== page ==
K-Speed strikes again with a menacing Honda Dax café racer

Honda Dax café racer by K-Speed
When the Honda Dax was brought back into production a couple of years ago, K-Speed wasted little time getting their grubby paws on it. The Thai powerhouse’s founder, the mysterious Mr Eak, had a 50 cc Dax as a teenager—and the workshop is particularly good at customizing small Hondas. So a K-Speed-customized Dax was inevitable.

Two years on, and K-Speed is still finding interesting ways to cram massive levels of badassery into Honda’s bite-sized mini-bike. This time, they’ve turned the Dax into an uber-sassy—albeit impossibly compact—café racer.

Honda Dax café racer by K-Speed
Although K-Speed churns out countless custom bikes a year for paying customers, this one was a shop build. Eak wanted to see how far he could push the 2024-model Honda ST125 Dax, visually, without modifying its pressed steel frame (which also houses its fuel tank). Luckily K-Speed has an extensive range of Honda mini-bike parts to draw from, manufactured under their ‘Diabolus’ brand.

Dubbed ‘Puppy Racer,’ K-Speed’s custom Honda Dax benefits most from a radical stance adjustment. The crew started with a new Diabolus front end, comprising upside-down forks and a more modern-looking top yoke. It sits lower than the stock setup, as do the twin Diabolus shocks that now prop up the rear.

Honda Dax café racer by K-Speed
Dax aficionados will also notice that this one rolls on bigger wheels than the factory items. K-Speed installed 14” hoops front and back, equipping them with solid wheel covers. Jumping from 12” to 14” wheels was reportedly no easy task, requiring much fettling to execute.

K-Speed fiddled with the swingarm too, extending it by four inches and welding in a brace to strengthen it. The brakes were upgraded with new hoses and discs.

Honda Dax café racer by K-Speed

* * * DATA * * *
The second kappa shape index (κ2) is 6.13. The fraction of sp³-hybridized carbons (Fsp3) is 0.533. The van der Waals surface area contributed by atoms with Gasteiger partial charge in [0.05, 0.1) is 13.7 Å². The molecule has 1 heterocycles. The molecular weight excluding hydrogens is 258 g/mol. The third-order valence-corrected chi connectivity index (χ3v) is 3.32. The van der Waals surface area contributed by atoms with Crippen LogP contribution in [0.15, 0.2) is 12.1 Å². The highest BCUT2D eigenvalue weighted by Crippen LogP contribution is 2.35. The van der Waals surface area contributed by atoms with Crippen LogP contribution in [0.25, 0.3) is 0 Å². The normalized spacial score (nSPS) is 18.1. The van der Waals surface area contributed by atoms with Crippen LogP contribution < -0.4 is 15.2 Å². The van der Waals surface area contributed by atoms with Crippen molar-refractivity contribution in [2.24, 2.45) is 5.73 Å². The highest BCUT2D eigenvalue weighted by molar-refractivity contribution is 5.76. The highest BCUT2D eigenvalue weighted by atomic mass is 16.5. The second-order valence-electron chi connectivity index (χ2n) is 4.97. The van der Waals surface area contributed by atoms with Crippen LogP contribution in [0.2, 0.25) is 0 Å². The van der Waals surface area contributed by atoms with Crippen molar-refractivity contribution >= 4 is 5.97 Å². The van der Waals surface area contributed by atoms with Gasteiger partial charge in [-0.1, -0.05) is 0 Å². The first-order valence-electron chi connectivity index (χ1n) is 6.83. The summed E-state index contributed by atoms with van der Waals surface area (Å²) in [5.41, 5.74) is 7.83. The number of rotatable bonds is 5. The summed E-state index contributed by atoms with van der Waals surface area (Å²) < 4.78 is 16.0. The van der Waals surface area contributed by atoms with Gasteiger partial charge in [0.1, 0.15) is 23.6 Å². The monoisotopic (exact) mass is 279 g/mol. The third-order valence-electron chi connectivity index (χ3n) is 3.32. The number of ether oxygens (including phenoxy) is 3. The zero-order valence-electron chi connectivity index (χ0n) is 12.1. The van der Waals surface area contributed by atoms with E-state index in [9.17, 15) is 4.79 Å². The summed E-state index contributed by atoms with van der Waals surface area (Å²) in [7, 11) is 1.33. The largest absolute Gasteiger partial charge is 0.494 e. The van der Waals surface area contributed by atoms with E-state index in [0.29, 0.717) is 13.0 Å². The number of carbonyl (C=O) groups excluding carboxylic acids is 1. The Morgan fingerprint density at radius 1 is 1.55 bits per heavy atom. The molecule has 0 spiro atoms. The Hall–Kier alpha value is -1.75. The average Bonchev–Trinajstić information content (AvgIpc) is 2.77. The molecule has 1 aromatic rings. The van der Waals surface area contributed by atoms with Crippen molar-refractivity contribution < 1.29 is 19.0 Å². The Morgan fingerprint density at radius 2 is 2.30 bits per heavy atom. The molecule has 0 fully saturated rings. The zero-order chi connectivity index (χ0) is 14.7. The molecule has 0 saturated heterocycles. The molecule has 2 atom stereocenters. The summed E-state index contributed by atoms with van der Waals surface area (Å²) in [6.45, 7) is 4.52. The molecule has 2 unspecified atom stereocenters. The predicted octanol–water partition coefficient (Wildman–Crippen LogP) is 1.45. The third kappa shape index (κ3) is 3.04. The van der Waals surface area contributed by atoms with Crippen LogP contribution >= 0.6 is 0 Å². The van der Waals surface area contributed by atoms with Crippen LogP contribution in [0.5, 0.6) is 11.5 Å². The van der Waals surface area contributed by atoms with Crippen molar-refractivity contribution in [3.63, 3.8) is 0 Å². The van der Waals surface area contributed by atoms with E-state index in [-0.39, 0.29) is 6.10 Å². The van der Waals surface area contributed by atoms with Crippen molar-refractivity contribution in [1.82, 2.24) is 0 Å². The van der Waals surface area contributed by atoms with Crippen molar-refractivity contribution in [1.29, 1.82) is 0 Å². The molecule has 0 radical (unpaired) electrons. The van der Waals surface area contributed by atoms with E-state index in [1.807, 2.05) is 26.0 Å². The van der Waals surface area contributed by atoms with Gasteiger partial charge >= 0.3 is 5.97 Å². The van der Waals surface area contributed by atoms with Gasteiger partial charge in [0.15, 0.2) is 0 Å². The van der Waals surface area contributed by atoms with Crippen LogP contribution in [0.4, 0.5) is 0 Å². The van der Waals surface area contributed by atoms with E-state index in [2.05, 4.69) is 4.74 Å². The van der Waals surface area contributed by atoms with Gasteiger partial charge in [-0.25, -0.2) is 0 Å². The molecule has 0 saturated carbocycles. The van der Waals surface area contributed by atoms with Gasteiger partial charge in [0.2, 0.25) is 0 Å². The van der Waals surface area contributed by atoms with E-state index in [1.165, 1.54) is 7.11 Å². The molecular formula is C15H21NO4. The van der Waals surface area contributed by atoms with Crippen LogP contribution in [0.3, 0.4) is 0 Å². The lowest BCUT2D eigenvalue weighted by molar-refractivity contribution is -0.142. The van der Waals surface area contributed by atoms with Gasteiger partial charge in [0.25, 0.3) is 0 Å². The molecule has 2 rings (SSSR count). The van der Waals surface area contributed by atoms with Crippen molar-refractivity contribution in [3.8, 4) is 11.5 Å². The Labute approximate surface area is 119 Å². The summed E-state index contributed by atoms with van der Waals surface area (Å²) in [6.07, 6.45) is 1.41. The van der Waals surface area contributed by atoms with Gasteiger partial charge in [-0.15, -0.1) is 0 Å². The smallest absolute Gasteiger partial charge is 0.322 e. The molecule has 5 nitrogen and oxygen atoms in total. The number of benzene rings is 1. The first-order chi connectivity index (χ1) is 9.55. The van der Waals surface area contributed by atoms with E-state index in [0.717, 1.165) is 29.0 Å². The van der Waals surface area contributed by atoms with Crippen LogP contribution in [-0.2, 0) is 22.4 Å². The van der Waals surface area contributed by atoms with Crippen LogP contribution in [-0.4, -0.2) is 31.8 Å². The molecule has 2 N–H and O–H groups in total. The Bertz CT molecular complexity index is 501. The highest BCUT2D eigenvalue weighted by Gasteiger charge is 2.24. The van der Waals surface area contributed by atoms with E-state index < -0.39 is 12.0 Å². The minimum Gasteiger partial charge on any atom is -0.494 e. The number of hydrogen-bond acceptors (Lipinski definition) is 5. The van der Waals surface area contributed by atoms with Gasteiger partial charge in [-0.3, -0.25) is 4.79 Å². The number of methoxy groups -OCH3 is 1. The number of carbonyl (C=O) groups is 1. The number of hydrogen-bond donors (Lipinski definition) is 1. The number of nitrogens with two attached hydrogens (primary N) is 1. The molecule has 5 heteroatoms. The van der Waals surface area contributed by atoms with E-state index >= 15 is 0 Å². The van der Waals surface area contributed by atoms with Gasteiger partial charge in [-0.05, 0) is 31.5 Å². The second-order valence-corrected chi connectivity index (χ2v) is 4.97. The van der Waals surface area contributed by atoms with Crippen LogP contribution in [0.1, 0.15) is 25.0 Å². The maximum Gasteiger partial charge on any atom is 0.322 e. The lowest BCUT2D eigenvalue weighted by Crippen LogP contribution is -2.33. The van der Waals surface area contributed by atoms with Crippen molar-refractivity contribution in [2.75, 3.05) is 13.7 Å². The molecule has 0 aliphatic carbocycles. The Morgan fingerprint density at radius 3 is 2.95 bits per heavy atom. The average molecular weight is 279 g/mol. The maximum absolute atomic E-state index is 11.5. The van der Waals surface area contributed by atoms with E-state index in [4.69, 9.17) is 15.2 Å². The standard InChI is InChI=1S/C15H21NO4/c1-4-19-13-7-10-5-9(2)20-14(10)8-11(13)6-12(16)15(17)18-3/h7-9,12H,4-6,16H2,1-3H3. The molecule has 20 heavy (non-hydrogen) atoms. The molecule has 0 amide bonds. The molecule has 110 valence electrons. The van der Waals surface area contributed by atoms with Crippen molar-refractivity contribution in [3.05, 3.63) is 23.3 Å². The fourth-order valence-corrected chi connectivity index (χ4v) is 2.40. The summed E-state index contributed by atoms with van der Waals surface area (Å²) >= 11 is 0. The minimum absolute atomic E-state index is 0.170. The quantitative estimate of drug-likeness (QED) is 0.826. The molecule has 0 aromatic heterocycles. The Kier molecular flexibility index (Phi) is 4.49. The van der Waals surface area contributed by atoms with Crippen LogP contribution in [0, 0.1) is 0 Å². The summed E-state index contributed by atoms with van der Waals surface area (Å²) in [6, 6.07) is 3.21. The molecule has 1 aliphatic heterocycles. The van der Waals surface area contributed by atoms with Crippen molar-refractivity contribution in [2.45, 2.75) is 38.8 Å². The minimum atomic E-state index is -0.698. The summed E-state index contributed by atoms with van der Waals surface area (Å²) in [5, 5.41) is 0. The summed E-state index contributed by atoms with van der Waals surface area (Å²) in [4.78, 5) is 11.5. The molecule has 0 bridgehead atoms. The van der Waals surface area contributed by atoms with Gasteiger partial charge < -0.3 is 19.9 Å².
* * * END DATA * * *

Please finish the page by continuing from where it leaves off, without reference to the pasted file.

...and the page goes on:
Given the design of the Dax’s chassis, there’s not a lot of bodywork to modify. K-Speed simply ditched the front and rear fenders, and swapped the saddle out for a café racer-esque unit from the Diabolus catalog. A handmade fork brace replaces the front fender.

Despite the extreme riding position, K-Speed still wanted to add a hint of practicality to the Dax. So they fabricated a small rack to sit in front of the seat, with a tubular frame out back, wrapped around the bike’s generous taillight.

Honda Dax café racer by K-Speed
The cockpit features clip-on handlebars, fitted with Diabolus grips, bar-end mirrors, and vintage-style micro-switches. A pair of machined plugs fill the holes where the handlebar clamps would usually sit. And if you’re looking for the OEM speedo, it’s been relocated to the left-hand side of the bike, leaving the control area as sparse as possible.

Other modifications to the running gear include swish new rear-set foot controls, a swingarm-mounted license plate bracket, and LED turn signals.

Honda Dax café racer by K-Speed
K-Speed left the engine’s internals alone, but made it just an ounce more belligerent with a gorgeous Diabolus exhaust. Complete with a dual-exit muffler and a heat shield with mesh-backed cutouts, it wouldn’t look out of place on a bigger bike. A handful of dress-up parts add some visual heft to the engine’s exterior, along with a black cover for the Dax’s chromed side box.

In true K-Speed style, the Dax’s fuselage is painted in matte black, sporting Diabolus branding and darkened Honda badges.

Honda Dax café racer by K-Speed
Once again, K-Speed has knocked the diminutive Dax right out of the park. Is it practical? No. But do we care? Also, no.

Just give us a blank Honda Dax and a box of K-Speed parts, and we’ll be the coolest kid outside the local ice cream shop in no time.

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Honda Dax café racer by K-Speed